The GAO didn’t say it, but it’s reasonable to ask: Why, as the impact of climate change is impossible to ignore, are taxpayers paying farmers billions to grow thirsty and other failure-prone crops, such as cotton and alfalfa, in the desert Southwest. And why are private insurance companies raking in taxpayer money to cover them?

Here’s why. In 1996, Sen. Pat Roberts’ “Freedom to Farm” bill turned most crop subsidies into fixed payments, unrelated to market prices. It also increased federal subsidies for private crop insurance, so that if farmers wanted extra income guarantees they could pay to insure their profit margin or their crops. When crop prices collapsed one year into the Freedom to Farm plan, the new fixed payments proved paltry, driving more farmers to buy crop insurance and demand ad hoc emergency government payouts—which they got, to the tune of $30 billion between 1998 and 2002.

After shelling out for emergency payments, Congress doubled down on pushing farmers to buy crop insurance and gave them even more money to cover premiums. At the end of 1994, there were 90 million acres covered by crop insurance; today nearly 500 million acres are covered. Taxpayers pay roughly 60 percent of farmers’ insurance premiums, even as plans become more expensive due to rising crop failures due to climate change.

This system has one big winner: private crop insurance companies. GOP leadership—including Pat Roberts—snuck a provision into the 2014 farm bill that prevents the government from ever spending less money to subsidize crop insurance. The law effectively locks in high profits for insurers. 

And how about those cotton growers in the desert? Since 2001, heat linked to climate change has driven $1.33 billion in insurance payouts to farmers across the Southwest for crops that failed amid high temperatures. And that number is only going to grow. Risky, environmentally sensitive, and less-productive farmland can get the same crop insurance subsidy as highly productive land, even though it’s more likely to underperform and require an insurance payout. With these incentives, farmers converted into crop land millions of acres of less-productive, drought-prone grasslands and sensitive wetlands that likely would not have been farmed. An analysis by the Environmental Working Group estimates that over 23 million acres of grassland, shrub land, and wetlands were turned into crop land between 2008 and 2011.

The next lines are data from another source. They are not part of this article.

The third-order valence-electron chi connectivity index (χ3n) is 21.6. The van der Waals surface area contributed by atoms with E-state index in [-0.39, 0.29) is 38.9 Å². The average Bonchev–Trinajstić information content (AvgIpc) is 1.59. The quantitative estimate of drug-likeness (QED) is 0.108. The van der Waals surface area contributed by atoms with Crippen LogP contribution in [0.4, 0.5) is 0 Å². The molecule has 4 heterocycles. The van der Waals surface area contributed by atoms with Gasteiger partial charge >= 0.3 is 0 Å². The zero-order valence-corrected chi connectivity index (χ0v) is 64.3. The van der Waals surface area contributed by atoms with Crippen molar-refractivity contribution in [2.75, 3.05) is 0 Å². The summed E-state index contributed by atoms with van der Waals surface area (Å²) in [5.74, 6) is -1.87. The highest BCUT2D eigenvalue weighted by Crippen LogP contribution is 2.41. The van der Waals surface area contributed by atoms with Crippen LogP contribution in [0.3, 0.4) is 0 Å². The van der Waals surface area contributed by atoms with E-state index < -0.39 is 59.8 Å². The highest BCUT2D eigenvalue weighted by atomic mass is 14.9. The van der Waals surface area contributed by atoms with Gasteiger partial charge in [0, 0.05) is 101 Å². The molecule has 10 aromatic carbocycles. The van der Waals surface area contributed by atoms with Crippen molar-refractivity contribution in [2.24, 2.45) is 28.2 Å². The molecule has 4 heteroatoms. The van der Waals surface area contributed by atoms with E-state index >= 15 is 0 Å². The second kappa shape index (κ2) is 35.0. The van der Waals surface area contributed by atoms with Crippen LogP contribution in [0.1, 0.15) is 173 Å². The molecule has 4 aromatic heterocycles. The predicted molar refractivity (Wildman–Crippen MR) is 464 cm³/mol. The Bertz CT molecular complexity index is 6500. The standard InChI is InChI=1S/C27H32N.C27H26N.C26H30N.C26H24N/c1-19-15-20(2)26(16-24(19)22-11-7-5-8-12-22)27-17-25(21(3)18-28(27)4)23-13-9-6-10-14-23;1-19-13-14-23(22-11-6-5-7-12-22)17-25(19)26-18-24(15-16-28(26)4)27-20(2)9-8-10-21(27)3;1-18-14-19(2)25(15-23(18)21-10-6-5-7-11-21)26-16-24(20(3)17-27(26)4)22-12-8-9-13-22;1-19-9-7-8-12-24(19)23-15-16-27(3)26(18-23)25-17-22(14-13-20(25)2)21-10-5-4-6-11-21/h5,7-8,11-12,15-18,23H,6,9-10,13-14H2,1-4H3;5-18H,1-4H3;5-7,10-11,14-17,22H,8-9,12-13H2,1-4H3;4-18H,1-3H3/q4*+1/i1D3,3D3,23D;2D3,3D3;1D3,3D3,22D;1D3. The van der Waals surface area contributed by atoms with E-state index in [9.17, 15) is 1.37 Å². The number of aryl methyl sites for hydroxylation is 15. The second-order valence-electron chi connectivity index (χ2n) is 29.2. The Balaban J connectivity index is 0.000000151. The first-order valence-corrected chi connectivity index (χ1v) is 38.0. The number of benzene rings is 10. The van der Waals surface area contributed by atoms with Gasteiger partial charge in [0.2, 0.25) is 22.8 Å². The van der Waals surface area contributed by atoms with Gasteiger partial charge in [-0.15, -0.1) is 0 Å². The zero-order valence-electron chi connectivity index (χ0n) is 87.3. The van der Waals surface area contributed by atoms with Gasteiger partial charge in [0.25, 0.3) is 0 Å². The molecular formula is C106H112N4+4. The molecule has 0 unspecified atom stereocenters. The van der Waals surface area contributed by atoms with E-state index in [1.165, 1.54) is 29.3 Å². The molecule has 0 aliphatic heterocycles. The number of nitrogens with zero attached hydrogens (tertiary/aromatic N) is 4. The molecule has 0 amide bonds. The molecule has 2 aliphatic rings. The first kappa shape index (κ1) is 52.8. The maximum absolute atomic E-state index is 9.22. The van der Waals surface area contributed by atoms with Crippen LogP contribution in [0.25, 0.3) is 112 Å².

What climate crisis?

Beyond the perennial call for deep cuts to SNAP, one of the biggest obstacles to a new farm bill this year is an effort by House Republicans to hijack $20 billion of funds from Biden’s big climate bill, the Inflation Reduction Act, earmarked for agriculture climate-mitigation projects and use them to fatten crop subsidies. 

You may think that this is a singular bit of crazy generated by the chaos that engulfed the House GOP last fall. But in fact it is merely the latest in the ongoing degradation, via the farm bill, of farmers’ ability to mitigate the climate crisis.

Farm bill conservation policy is split into “land retirement” programs, like the Conservation Reserve Program, which pay farmers to take erosion-prone or environmentally sensitive land out of production, and “working lands” programs, such as the Environmental Quality Incentives Program (EQIP) and the Conservation Stewardship Program (CSP), which pay farmers to adopt more sustainable practices.  

In the run-up to the 2014 farm bill, the conservation programs came under fire as Tea Party Republicans refused to increase the debt ceiling and demanded significant spending cuts. In the face of this pressure, a small group of congressional leaders struck a deal, sometimes called the “Secret Farm Bill,” which agreed to $23 billion in farm program cuts over ten years. When the 2014 law finally emerged, conservation spending had been cut by $6 billion, or nearly 10 percent over ten years. 

These changes sent US agriculture backward at a time when farms needed and wanted support to conserve biodiversity and reduce air and water pollution. An analysis by the Environmental Working Group, for instance, found that between 2017 and 2020, only 23 percent of EQIP funds supported practices deemed “climate-smart” by USDA. And even without the cuts, EQIP and CSP do not prioritize practices that reduce greenhouse gas emissions.

To make matters worse, every conservation program except CRP is subject to further cuts through the annual federal budget setting process. The year after the 2014 farm bill passed Congress gave all conservation programs (other than CRP) 7 percent less money than originally stipulated. All told, the National Sustainable Agriculture Coalition estimates that these budgeting processes will have cut another $2 billion in conservation spending between 2014 and 2024.

So even if Democrats manage to hang on to the billions earmarked for conservation in the Inflation Reduction Act, it will just barely make up for cuts made a decade ago. Such is the perverse reality of the farm bill. 

Produced with FERN, non-profit reporting on food, agriculture, and environmental health.